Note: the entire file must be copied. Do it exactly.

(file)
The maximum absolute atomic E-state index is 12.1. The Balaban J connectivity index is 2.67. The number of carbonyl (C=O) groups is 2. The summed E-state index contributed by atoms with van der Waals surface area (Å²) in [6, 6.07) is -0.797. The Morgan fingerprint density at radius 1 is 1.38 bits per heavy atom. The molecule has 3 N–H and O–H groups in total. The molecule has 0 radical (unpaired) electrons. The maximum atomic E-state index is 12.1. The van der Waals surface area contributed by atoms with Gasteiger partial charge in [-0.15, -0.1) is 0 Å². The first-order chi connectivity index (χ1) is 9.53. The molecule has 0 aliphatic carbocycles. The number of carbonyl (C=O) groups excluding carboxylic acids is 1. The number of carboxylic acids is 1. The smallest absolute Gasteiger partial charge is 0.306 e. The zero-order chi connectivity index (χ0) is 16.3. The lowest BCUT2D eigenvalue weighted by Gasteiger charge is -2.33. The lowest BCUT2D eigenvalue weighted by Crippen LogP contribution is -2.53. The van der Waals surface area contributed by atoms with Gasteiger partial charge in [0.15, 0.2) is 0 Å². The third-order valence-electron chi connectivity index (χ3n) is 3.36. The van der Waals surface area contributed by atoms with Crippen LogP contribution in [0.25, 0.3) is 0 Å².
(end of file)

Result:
The maximum absolute atomic E-state index is 12.1. The Balaban J connectivity index is 2.67. The number of carbonyl (C=O) groups is 2. The summed E-state index contributed by atoms with van der Waals surface area (Å²) in [6, 6.07) is -0.797. The Morgan fingerprint density at radius 1 is 1.38 bits per heavy atom. The molecule has 3 N–H and O–H groups in total. The molecule has 0 radical (unpaired) electrons. The maximum atomic E-state index is 12.1. The van der Waals surface area contributed by atoms with Gasteiger partial charge in [-0.15, -0.1) is 0 Å². The first-order chi connectivity index (χ1) is 9.53. The molecule has 0 aliphatic carbocycles. The number of carbonyl (C=O) groups excluding carboxylic acids is 1. The number of carboxylic acids is 1. The smallest absolute Gasteiger partial charge is 0.306 e. The zero-order chi connectivity index (χ0) is 16.3. The lowest BCUT2D eigenvalue weighted by Gasteiger charge is -2.33. The lowest BCUT2D eigenvalue weighted by Crippen LogP contribution is -2.53. The van der Waals surface area contributed by atoms with Gasteiger partial charge in [0.15, 0.2) is 0 Å². The third-order valence-electron chi connectivity index (χ3n) is 3.36. The van der Waals surface area contributed by atoms with Crippen LogP contribution in [0.25, 0.3) is 0 Å².